About Data Sources

Data and Content Available by Data Source
Data Source State IDD Agency Survey Rehabilitation Services Administration Social Security Administration Department of Labor American Community Survey
Years of data available 1988, 1990, 1993, 1996, 1999, 2001, 2004, 2007-2017 1991, 1993, 1995, 1997-2017 1990-2017 1990-2014

2000-2007

2008-2017

Population included in the available data Recipients of IDD agency services Vocational rehabilitation case closures SSI recipients with disabilities, OASDI workers with disabilities Working-age population in United States Working-age population in United States with and without disabilities
Employment Yes Yes Yes Yes Yes
Earnings   Yes * Yes *
Program placement setting Yes Yes      
Program funding, costs, and spending Yes Yes * *  
Program outcomes Yes Yes Yes    
Program use/enrollment Yes Yes Yes    
* Not posted on StateData.info, available upon request.

1) State IDD Agency Data

Data Source:  This survey collects summary data on day and employment service distribution and funding at the state level.

Service Definitions

Type of Service/Setting Work Non-Work
Community

Integrated employment:
A job in the community where most people do not have disabilities. Includes competitive employment, individual supported employment, and group supported employment including enclaves and mobile work crews.

Community-based non-work:
A program where individuals engage in recreational, skill-training, or volunteer activities in settings where most people do not have disabilities. Typically includes community integration and community participation services.

Facility

Facility-based work:
Employment in a facility where most people have disabilities, with continuous job-related supports and supervision. Includes sheltered employment.

Facility-based non-work:
A program whose primary focus is skill training, activities of daily living, recreation, and/or professional therapies in a facility where most people have disabilities. Typically includes day activity and day habilitation services.

 

2) Rehabilitation Services Administration

Data Source: Rehabilitation Services Administration 911 database. RSA-911 is a public access database that captures individual characteristics, services provided, and employment outcomes at the point of closure from vocational rehabilitation (VR) services. Records are at the individual level and cover approximately 600,000 case closures per year.


3) Social Security Administration

Data Source: Social Security Administration (SSA). These data are abstracted from SSA reports on the Supplemental Security Income (SSI) program and the use of work incentives. SSA reports the number of individuals on SSI who are working.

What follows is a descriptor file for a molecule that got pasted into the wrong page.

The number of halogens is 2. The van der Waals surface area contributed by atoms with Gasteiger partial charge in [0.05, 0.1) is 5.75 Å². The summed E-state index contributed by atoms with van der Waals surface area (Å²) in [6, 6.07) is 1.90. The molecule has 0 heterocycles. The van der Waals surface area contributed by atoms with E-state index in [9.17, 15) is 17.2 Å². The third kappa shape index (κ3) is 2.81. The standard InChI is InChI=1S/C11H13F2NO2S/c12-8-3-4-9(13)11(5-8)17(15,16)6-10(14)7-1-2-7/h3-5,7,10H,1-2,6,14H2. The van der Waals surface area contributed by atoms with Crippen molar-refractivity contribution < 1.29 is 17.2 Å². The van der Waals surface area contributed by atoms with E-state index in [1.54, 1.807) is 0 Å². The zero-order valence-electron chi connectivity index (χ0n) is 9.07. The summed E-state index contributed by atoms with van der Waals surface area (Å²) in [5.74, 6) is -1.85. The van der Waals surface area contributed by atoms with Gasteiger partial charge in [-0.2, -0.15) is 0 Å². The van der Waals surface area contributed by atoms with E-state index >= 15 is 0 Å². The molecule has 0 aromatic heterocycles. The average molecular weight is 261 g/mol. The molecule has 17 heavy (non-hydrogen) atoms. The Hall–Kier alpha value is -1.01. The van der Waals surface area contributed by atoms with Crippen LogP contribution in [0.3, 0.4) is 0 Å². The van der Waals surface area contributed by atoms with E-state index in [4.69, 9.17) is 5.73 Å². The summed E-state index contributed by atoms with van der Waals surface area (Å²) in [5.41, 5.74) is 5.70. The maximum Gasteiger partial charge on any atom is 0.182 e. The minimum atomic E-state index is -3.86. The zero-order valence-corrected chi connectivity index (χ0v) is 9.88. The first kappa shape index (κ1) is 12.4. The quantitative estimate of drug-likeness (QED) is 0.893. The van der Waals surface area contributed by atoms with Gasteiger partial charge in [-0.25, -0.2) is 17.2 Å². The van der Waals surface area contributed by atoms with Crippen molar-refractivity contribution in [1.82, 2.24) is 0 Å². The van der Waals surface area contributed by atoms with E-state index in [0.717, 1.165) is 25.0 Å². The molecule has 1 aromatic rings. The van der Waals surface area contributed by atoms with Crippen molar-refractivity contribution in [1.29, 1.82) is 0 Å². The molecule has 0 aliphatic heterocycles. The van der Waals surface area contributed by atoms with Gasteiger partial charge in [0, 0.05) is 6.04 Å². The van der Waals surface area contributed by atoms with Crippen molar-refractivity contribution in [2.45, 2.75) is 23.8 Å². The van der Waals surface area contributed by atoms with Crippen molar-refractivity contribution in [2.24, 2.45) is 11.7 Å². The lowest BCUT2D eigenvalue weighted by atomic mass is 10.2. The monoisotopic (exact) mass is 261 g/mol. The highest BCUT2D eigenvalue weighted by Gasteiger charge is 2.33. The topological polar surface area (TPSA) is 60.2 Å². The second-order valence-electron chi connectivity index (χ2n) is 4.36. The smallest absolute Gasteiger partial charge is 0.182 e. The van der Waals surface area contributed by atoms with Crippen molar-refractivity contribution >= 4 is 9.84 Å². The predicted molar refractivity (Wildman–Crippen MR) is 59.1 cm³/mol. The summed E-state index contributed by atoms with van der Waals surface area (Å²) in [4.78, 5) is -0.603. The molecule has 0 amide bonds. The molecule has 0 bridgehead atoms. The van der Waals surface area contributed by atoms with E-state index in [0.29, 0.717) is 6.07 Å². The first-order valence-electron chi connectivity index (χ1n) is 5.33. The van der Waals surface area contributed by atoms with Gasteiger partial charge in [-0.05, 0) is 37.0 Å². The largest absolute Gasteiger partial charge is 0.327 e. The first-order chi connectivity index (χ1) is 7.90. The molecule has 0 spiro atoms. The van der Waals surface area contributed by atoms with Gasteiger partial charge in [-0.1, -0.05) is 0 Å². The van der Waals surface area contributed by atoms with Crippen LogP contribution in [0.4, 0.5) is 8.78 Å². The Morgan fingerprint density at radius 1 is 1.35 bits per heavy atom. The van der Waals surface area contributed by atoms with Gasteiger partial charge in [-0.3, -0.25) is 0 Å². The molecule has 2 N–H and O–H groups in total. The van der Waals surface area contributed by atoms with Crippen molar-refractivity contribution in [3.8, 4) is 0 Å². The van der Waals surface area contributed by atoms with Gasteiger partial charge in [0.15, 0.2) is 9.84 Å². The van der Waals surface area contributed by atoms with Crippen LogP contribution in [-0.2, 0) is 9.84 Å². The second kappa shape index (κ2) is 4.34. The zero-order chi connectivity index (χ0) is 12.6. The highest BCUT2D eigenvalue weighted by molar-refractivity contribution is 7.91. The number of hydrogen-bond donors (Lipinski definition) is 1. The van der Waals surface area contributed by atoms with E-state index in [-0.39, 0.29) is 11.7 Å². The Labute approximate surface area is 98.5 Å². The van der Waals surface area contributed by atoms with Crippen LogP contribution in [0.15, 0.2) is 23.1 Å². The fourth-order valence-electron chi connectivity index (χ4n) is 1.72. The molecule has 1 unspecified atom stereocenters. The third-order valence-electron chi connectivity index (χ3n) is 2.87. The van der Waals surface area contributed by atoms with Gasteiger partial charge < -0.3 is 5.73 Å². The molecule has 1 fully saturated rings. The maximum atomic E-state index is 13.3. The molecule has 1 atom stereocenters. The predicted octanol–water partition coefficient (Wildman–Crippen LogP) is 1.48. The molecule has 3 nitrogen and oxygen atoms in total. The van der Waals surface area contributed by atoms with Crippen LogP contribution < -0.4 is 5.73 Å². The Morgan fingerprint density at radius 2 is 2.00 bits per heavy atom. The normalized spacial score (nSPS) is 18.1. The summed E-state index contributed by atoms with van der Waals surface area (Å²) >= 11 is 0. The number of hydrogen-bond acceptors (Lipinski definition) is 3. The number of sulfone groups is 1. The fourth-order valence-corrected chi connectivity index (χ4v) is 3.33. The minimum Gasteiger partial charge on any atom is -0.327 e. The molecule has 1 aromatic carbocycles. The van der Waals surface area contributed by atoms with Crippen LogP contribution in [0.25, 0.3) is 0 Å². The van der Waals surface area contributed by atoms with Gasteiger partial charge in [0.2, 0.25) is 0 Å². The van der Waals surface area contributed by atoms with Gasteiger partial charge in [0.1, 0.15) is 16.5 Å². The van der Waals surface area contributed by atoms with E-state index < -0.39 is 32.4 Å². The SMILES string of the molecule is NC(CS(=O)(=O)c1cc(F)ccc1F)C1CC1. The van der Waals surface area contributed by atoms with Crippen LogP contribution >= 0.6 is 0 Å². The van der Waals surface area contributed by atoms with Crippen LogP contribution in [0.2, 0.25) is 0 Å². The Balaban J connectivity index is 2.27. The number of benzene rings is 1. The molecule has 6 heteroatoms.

4) State Demographics

  • State population is taken from the U.S. Census website.
  • Unemployment data is taken from the Bureau of Labor Statistics website.
  • Per capita personal income data is taken from the Bureau of Economic Analysis website.

5) Department of Labor

The U.S. Department of Labor (DOL) funds a wide variety of employment and training programs. StateData.info examines data for two of the major DOL funding sources: Wagner-Peyser, and WIOA. These are primary sources of funding for the infrastructure of the One-Stop Career Center system in all 50 states.

NOTE: The data from DOL generally relies on self-disclosure of disability. These data may not fully reflect the use of these funding streams by people with disabilities, due to individuals with non-apparent disabilities who have used the services, but have declined to disclose that they have a disability.


6) American Community Survey (ACS)

The American Community Survey (ACS) is a nationwide survey designed by the U.S. Census Bureau to provide communities with a fresh look at how they are changing. It is a critical element in the reengineered 2010 census plan. The ACS collects information from all 50 states and D.C. on topics such as disability, age, race, income, commute time to work, home value, veteran status, and other important data. As with the official decennial census, information about individuals is confidential. (Source: www.census.gov.)

Note on why the ACS for 2008 onward is separated from earlier data: In 2008, the ACS changed the way it asks about disability. Superficially, the differences between the 2007 questions and the 2008 questions may seem unremarkable. However, there are critical distinctions between the conceptual frameworks encompassing the two question sets. Research conducted by the U.S. Census Bureau demonstrates that the 2008 questions should not be used to make comparisons to earlier ACS disability estimates. (Description of disability question changes.)